Backing up using a non-root user

This section describes how to run borg as a non-root user and still be able to backup every file on the system.

Normally borg is run as the root user to bypass all filesystem permissions and be able to read all files. But in theory this also allows borg to modify or delete files on your system, in case of a bug for example.

To eliminate this possibility, we can run borg as a non-root user and give it read-only permissions to all files on the system.

Using Linux capabilities inside a systemd service

One way to do so, is to use linux capabilities within a systemd service.

Linux capabilities allow us to give parts of the privileges the root user has to a non-root user. This works on a per-thread level and does not give the permission to the non-root user as a whole.

For this we need to run our backup script from a systemd service and use the AmbientCapabilities option added in systemd 229.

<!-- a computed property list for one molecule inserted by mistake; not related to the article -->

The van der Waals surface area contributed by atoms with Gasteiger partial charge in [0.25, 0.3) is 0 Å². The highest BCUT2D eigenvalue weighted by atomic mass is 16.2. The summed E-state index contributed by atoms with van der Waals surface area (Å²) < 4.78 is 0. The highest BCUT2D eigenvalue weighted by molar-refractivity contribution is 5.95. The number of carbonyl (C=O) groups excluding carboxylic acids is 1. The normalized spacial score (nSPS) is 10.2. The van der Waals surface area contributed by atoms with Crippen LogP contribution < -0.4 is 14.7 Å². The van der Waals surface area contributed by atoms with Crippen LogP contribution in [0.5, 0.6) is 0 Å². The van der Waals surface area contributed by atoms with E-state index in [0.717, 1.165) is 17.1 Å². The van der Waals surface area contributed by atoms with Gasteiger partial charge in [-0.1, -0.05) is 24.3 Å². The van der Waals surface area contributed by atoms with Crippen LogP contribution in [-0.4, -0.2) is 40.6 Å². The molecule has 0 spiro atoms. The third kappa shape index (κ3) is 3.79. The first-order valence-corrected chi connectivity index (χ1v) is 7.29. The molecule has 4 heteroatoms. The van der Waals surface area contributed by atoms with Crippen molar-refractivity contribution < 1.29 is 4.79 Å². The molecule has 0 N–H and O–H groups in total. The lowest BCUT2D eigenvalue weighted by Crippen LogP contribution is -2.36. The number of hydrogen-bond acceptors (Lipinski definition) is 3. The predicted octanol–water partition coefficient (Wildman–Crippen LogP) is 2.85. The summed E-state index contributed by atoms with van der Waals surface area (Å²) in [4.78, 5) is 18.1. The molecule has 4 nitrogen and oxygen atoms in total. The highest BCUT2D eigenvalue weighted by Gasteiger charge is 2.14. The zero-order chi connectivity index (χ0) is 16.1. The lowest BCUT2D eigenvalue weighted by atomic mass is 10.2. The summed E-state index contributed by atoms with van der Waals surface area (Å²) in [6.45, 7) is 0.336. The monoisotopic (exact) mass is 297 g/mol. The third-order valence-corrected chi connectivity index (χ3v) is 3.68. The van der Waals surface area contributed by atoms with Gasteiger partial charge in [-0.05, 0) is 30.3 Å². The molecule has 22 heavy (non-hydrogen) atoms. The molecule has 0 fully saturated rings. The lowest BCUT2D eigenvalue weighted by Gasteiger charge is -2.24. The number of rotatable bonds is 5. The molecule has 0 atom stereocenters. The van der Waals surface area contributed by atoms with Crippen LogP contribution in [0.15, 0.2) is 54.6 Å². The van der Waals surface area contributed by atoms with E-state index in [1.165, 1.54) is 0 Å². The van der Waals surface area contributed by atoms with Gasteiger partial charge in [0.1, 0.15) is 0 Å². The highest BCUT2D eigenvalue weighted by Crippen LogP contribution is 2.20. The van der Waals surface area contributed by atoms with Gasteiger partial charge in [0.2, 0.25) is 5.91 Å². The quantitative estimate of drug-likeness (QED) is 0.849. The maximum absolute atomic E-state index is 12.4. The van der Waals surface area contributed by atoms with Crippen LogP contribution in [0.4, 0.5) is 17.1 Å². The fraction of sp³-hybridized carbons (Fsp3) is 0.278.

A very basic unit file would look like this:

Description=Borg Backup



The CAP_DAC_READ_SEARCH capability gives borg read-only access to all files and directories on the system.

This service can then be started manually using systemctl start, a systemd timer or other methods.

Restore considerations

When restoring files, the root user should be used. When using the non-root user, borg extract will change all files to be owned by the non-root user. Using borg mount will not allow the non-root user to access files that it would not have access to on the system itself.

Other than that, the same restore process, that would be used when running the backup as root, can be used.


When using a local repo and running borg commands as root, make sure to only use commands that do not modify the repo itself, like extract or mount. Modifying the repo using the root user will break the repo for the non-root user, since some files inside the repo will now be owned by root.